Project Title: Exploring music listening 
for older adults’ well-being

Dr Amanda Krause, Responsible Researcher, krausea[at]
Prof Jane Davidson, Co-Researcher, j.davidson[at]
ARC Centre of Excellence for the History of Emotions and the Melbourne Conservatorium of Music, The University of Melbourne

Aims and Objectives
This research aims to understand what elements of music listening specifically reduce loneliness and depression to promote well-being in older individuals living in aged care facilities. It investigates two music listening methods specifically designed to promote aged care home residents’ well-being: reminiscence-based radio programming aimed at the target age but of a generalised nature and personalised iPod playlists designed to provide highly individualised listening experiences.

Ethics Information: The University of Melbourne Approval Number: 1851094.1

Project components
Phase 1 (In-depth interviews with individuals) 
Phase 2 (A 6-month trial) 

A summary of the project findings will be posted on this project webpage when available.

We have published a journal article detailing findings from this project [Phase 1].

In this study, we explored older adults’ experiences of music listening in their daily lives while living in residential aged-care and considered how music listening might support their well-being. 32 Australian residents (aged 73–98) living in two Australian care facilities participated in semi-structured interviews. The results revealed three themes pertaining to “previous music experiences and interest,” “current music listening,” and “barriers to listening.” While an interest in and access to music did not necessarily result in everyday listening practices, of those participants who did listen to music, perceived benefits included outcomes such as entertainment, enjoyment, relaxation, and mood regulation. In the article we address the theoretical implications of the findings, relating to how to create and support music activities in aged-care facilities so that they are engaging, meaningful, and promote emotional regulation, community, and well-being.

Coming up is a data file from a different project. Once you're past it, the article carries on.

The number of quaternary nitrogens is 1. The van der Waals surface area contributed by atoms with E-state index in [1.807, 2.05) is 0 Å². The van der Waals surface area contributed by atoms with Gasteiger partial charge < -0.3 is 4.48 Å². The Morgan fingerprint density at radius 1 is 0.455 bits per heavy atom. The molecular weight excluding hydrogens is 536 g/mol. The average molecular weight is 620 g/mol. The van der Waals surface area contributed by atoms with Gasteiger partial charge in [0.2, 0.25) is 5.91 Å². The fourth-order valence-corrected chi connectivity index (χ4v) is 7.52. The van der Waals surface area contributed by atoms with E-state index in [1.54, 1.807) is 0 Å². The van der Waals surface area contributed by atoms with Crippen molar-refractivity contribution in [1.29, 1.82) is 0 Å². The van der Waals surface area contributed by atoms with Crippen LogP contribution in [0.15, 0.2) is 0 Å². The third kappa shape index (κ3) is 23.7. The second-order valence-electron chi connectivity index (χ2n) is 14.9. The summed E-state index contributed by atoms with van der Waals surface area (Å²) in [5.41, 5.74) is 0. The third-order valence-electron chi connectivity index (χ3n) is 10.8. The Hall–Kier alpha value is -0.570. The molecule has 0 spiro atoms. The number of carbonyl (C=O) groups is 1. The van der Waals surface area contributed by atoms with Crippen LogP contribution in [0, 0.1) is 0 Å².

You can access and download the full article at:

The reference is:

Krause, A. E., & Davidson, J. W. (2021). A qualitative exploration of aged-care residents’ everyday music listening practices and how these may support psychosocial well-being. Frontiers in Psychology, 12: 585557.